• A number of provisions of the Constitution and the Bill of Rights fight their roots in the Zenger case. The case highlighted the need for an independent judiciary that served during good behavior, rather than at the pleasure governor. Thus, the U.S. Constitution provides life terms for judges.
  • The case underscored the value of grand jury indictment, to prevent the government from trying its enemies. The Fifth Amendment would do just that. Zenger sat in jail for over eight months because the politically motivated judge demanded such a high bail. The Eighth Amendment addressed that issue. Zenger's lawyers were disbarred because they insulted the judge. The Sixth Amendment right to counsel helps prevent that. The sheriff tried to stack the jury, but the sixth amendment provides for an impartial jury.
    • Finally, Zenger was prosecuted for publishing attacks on the Governor; the First Amendment presumably prevents such prosecutions

See here for an informational video on The John Peter Zenger Trial


Click here to learn about the powers of governors in the colonies.


Town Meetings in New England


rotating gif.gifFor more, see United States Government 3.10 and Grade 5.8
Old South Meetinghouse.  Photo by Starrcrow13
Old South Meetinghouse. Photo by Starrcrow13

  • Colonial Meeting Houses were center to the everyday life in colonial New England.
  • They were mandatory and discussed important matters of the town.
  • They became so powerful and important in the communities.
  • They are credited with creating the spark of the American Revolution.

Click here to view a list of all the old colonial meeting houses throughout New England, ranging in construction dates through well before to just after the American Revolution.

Multimedia.png Hereis a video that shows what Meeting Houses looked like, as well as what their purpose was.

The Old South Meeting House in Boston is a perfect example of the town meetings.
  • It held religious services, but also held public meetings to discuss the British.
    • In the Meeting House, colonists voiced their concerns about British taxes and other policies.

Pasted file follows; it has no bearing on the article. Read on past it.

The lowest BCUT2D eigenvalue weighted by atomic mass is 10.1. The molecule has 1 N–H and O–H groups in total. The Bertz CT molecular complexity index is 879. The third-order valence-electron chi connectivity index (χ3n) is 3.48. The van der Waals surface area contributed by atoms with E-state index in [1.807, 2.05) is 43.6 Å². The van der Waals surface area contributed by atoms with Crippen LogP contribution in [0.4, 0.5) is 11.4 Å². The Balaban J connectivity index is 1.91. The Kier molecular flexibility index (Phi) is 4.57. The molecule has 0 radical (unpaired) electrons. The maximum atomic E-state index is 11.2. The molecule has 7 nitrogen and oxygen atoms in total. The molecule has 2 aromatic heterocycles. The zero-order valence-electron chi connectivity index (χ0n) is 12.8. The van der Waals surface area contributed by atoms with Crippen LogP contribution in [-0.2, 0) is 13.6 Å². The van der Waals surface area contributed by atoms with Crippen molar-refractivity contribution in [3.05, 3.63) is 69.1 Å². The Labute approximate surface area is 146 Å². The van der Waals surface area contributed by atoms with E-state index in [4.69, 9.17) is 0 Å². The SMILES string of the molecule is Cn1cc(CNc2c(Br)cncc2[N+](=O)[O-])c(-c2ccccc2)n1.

• Huge numbers turned out for these meetings.
  • The Old South Meeting House was also the location where the colonists gathered to discuss the Boston Massacre, plan the Boston Tea Party, and was later trashed by the Redcoats.

Thomas Hutchinson, governor of Massachusetts Bay
Thomas Hutchinson, governor of Massachusetts Bay



primary_sources.PNGClick here for a letter written by Thomas Hutchinson to a Boston town meeting explaining he could not stop the British tea shipments.




Women in Colonial Political Life

womens history.jpgLink here for info on Lydia Taft, who is thought to be the first female voter in Colonial America.
  • Her husband, Josiah Taft, owned the largest estate in Uxbridge, Ma. He was also an important town politician and representative. Their oldest son died in 1756 after becoming ill with the flu, and Josiah died shortly after.
  • The town was holding a very important election to decide on how to support the French and Indian War. Traditionally, only male landowners were allowed to vote, but an exception was made in the case of the Taft family.
  • Since the family was so rich and powerful, Lydia was allowed to vote because she was the head of the household. With this vote, she was the first female voter in Colonial America.

Also, click here to view the roles of men and women in colonial society, how these roles were enforced, and punishments for those who did not adhere to them.
external image Anne_Bradstreet_plaque%2C_Harvard_University_-_IMG_8985.JPG
Click here for a US History Crash Course video about Quakers and women in colonial America.

See The Early Republic wiki page for more information on Republican Motherhood and how it evolved from the pre-revolutionary period.

To learn about and read the poetry of the famous colonial poet Anne Bradstreet, click here

Female_Rose.pngSee USI.33 and USII.9 for more on women's participation in politics and gaining the right to vote.

The Second Continental Congress meets in Philadelphia
The Second Continental Congress meets in Philadelphia

lessonplan.jpg
  • Click here for a packet from New York state on the Revolutionary War. Includes information, lesson plans, and graphic organizers. Features a project that has the students present arguments for or against joining the Revolution in a "town meeting".

  • Click here for a 5th grade learning activity about the First and Second Continental Congresses.

primary_sources.PNGSee here for letters between John and Abigail Adams, where Abigail pleads with him and the rest of the Continental Congress to "Remember the Ladies"

  • For a learning activity about the difference between Loyalists and Patriots, click here




Image IDs from left to right

1. Zenger Trial America.gov, "The Trial of John Peter Zenger".
2. US Constitution Wikimedia Commons, "Constitution".
3. The House of Burgesses-http://www.socialstudiesforkids.com/articles/ushistory/houseofburgesses.htm
4.Town Meetings- http://www.nhlgc.org/publications/item_detail.asp?TCArticleID=49